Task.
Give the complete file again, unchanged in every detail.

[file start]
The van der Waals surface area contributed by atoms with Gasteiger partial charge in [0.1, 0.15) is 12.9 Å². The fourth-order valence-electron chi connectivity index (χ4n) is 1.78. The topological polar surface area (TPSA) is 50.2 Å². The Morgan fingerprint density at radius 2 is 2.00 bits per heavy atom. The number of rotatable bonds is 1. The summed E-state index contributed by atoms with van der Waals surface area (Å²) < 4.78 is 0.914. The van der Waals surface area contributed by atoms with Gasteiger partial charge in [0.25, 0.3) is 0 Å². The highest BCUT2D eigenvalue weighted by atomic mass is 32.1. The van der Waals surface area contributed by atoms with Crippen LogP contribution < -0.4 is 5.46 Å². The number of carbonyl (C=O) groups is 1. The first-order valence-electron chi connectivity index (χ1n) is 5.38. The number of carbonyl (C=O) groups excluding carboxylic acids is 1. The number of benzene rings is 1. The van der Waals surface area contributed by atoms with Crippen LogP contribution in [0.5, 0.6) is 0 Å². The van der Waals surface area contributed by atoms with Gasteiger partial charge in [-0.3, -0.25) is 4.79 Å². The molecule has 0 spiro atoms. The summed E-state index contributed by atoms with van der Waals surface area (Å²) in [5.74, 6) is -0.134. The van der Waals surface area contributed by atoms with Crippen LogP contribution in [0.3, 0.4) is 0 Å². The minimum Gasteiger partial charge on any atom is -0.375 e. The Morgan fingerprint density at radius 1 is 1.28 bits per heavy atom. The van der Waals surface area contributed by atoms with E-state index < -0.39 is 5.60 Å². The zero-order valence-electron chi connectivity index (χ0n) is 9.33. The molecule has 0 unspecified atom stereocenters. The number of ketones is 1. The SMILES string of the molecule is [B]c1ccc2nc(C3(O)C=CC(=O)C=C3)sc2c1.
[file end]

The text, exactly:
The van der Waals surface area contributed by atoms with Gasteiger partial charge in [0.1, 0.15) is 12.9 Å². The fourth-order valence-electron chi connectivity index (χ4n) is 1.78. The topological polar surface area (TPSA) is 50.2 Å². The Morgan fingerprint density at radius 2 is 2.00 bits per heavy atom. The number of rotatable bonds is 1. The summed E-state index contributed by atoms with van der Waals surface area (Å²) < 4.78 is 0.914. The van der Waals surface area contributed by atoms with Gasteiger partial charge in [0.25, 0.3) is 0 Å². The highest BCUT2D eigenvalue weighted by atomic mass is 32.1. The van der Waals surface area contributed by atoms with Crippen LogP contribution < -0.4 is 5.46 Å². The number of carbonyl (C=O) groups is 1. The first-order valence-electron chi connectivity index (χ1n) is 5.38. The number of carbonyl (C=O) groups excluding carboxylic acids is 1. The number of benzene rings is 1. The van der Waals surface area contributed by atoms with Crippen LogP contribution in [0.5, 0.6) is 0 Å². The van der Waals surface area contributed by atoms with Gasteiger partial charge in [-0.3, -0.25) is 4.79 Å². The molecule has 0 spiro atoms. The summed E-state index contributed by atoms with van der Waals surface area (Å²) in [5.74, 6) is -0.134. The van der Waals surface area contributed by atoms with Crippen LogP contribution in [0.3, 0.4) is 0 Å². The minimum Gasteiger partial charge on any atom is -0.375 e. The Morgan fingerprint density at radius 1 is 1.28 bits per heavy atom. The van der Waals surface area contributed by atoms with E-state index < -0.39 is 5.60 Å². The zero-order valence-electron chi connectivity index (χ0n) is 9.33. The molecule has 0 unspecified atom stereocenters. The number of ketones is 1. The SMILES string of the molecule is [B]c1ccc2nc(C3(O)C=CC(=O)C=C3)sc2c1.